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Allergies? No problem. These scientists are working on a genetically modified hypoallergenic cat

Researchers are exploring gene-editing tech to ensure cats don’t cause allergies
Researchers are exploring gene-editing tech to ensure cats don’t cause allergies   -   Copyright  Canva   -  
By Natalie Huet

Cat lovers with allergies may someday enjoy a genetically modified pet that does not give them itchy eyes.

Scientists in the United States say they’ve found an effective way to block the most common source of cat allergies using the genome editing technology CRISPR.

They hope the findings, published on Monday in The CRISPR Journal, could pave the way to a hypoallergenic cat through a treatment that knocks out the problematic gene.

Up to 15 per cent of people suffer allergic symptoms such as sneezing and itchy eyes when they come into close contact with cats.

Current treatments have limited impact, so researchers at the biotech company InBio (previously Indoor Biotechnologies) in Virginia have been working on their own approach.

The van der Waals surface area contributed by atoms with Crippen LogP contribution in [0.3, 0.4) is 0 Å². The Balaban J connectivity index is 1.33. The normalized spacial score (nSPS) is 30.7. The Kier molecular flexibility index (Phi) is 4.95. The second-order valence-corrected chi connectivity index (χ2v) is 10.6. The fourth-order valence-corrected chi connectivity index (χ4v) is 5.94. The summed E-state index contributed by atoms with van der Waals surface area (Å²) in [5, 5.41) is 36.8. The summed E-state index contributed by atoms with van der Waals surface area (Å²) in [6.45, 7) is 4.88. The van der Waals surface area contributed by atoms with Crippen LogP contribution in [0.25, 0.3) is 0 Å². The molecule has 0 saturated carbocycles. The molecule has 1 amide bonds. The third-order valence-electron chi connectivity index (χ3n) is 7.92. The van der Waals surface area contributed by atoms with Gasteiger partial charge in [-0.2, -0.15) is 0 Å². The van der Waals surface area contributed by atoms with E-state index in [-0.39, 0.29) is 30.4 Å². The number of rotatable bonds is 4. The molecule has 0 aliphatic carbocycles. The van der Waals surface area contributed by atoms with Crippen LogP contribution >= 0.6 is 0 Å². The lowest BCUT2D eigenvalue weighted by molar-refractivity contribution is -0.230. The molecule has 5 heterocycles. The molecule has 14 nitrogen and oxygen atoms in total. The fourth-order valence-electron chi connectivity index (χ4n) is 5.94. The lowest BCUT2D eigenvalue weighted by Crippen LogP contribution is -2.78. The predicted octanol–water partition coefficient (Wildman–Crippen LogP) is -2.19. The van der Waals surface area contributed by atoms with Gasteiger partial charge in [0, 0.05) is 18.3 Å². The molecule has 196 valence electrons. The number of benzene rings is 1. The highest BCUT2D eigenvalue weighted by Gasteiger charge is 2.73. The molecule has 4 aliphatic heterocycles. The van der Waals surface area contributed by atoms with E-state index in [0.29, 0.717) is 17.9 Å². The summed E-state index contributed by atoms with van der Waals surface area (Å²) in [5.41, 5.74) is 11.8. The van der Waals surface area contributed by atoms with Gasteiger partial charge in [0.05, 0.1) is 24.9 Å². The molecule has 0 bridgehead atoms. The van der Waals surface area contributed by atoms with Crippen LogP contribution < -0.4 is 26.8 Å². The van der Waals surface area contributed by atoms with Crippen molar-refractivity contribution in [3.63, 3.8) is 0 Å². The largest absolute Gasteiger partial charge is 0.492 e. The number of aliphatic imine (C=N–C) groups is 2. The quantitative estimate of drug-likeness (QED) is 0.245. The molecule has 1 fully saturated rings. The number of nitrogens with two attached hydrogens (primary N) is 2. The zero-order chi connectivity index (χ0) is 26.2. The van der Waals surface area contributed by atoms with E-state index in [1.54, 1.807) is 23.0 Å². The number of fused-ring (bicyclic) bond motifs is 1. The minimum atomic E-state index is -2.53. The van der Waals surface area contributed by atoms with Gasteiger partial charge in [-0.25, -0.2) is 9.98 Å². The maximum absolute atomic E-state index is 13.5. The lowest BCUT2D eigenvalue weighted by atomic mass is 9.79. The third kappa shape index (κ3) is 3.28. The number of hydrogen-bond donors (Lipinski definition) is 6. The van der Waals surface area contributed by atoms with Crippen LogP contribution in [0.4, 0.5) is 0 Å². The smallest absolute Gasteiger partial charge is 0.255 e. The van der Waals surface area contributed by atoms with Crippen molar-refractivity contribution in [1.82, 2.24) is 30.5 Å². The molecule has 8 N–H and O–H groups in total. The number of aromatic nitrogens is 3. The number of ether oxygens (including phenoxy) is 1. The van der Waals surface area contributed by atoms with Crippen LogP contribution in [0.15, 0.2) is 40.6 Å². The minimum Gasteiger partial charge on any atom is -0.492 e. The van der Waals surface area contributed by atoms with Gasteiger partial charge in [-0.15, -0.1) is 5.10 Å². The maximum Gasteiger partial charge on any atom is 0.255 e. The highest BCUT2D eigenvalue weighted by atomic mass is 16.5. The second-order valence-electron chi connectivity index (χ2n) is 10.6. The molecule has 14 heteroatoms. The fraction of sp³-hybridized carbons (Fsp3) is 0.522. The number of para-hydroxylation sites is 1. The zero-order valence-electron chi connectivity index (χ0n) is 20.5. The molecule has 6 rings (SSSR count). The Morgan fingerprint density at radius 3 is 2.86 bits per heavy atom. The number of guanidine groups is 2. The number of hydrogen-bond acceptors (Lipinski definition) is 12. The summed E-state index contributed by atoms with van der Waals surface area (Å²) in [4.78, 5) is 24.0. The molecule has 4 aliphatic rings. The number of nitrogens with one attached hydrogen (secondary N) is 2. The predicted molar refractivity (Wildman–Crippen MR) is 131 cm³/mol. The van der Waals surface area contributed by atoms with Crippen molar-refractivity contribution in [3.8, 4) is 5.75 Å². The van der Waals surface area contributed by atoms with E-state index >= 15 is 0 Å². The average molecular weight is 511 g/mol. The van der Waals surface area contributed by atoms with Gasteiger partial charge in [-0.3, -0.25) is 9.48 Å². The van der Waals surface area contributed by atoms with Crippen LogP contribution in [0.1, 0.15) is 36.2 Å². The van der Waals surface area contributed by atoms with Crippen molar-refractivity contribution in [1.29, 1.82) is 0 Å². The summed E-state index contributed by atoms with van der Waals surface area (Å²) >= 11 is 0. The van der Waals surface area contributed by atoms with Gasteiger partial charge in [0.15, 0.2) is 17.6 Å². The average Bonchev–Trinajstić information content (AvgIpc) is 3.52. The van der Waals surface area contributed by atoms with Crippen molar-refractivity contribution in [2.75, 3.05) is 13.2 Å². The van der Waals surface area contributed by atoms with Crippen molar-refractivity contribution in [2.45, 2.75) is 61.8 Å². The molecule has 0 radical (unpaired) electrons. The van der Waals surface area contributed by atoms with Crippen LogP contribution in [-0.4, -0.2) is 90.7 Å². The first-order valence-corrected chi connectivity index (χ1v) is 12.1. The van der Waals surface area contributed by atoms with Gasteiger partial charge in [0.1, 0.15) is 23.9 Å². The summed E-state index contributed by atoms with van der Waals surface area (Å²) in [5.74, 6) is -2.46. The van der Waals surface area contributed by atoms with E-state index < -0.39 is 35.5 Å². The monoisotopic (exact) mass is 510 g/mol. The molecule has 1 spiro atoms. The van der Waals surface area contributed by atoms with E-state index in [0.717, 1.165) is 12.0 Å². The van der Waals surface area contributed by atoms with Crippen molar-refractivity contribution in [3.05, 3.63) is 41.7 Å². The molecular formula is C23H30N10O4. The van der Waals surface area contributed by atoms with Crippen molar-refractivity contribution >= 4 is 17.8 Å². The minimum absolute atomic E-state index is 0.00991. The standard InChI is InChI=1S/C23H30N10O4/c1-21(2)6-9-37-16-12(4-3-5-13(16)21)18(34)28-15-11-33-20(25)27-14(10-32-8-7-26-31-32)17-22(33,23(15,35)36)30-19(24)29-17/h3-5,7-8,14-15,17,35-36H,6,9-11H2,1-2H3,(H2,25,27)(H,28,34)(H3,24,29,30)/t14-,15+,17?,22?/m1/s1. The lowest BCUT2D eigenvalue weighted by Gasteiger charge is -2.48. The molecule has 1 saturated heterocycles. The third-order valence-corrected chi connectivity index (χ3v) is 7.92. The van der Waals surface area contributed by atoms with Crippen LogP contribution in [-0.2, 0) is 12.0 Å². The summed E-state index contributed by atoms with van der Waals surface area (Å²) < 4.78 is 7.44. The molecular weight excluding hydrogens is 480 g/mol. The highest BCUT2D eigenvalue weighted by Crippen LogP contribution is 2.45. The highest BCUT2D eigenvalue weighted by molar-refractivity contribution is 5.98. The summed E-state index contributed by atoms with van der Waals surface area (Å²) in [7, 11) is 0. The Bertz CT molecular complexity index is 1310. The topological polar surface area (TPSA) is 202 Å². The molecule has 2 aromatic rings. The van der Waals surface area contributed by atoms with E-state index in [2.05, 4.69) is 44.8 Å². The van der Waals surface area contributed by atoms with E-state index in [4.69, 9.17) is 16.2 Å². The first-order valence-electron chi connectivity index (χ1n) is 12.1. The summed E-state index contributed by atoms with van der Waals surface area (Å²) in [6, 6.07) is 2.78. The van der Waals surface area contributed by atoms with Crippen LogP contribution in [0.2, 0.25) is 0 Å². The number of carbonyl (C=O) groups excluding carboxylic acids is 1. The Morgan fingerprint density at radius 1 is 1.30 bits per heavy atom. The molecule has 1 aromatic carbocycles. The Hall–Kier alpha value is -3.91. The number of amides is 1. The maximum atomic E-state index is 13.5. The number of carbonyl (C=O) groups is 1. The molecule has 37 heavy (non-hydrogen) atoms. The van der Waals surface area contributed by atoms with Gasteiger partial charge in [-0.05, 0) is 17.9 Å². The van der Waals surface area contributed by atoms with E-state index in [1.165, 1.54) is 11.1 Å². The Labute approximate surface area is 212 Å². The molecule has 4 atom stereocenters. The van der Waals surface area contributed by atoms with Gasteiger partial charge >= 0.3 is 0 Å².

They targeted a protein found in felines called Fel d 1, which is found in cats’ skin and saliva - and, by extension, on their fur - and is believed to be the main culprit when it comes to cat allergies in humans.

The scientists used CRISPR, the Nobel Prize-winning gene editing technology that works like a pair of molecular scissors, to prevent samples of cat cells from producing the protein.

They say they’ve collected in vitro evidence that this can be done effectively and safely.

It’s not the first time research focuses on this protein to reduce cat allergens. In 2020, pet food company Purina released a line of cat food treated with an egg-based ingredient said to inhibit Fel d 1 in their saliva.

Researchers have also been working on a vaccine for cats that reduces levels of the allergen.

CRISPR cats

Analysing the DNA of 50 domestic cats and 24 exotic cats such as leopards and lions, the scientists at InBio found regions along two genes primarily involved in producing Fel d 1 that would be suitable for editing with CRISPR.

They found a lot of variation across species in the expression of the targeted genes, suggesting “that the allergen may be nonessential for cats”.

“Our data indicate that Fel d 1 is both a rational and viable candidate for gene deletion, which may profoundly benefit cat allergy sufferers by removing the major allergen at the source,” the authors wrote.

However, they say further studies are needed before moving on from in vitro experiments on cells and trying actual CRISPR knockouts in cats.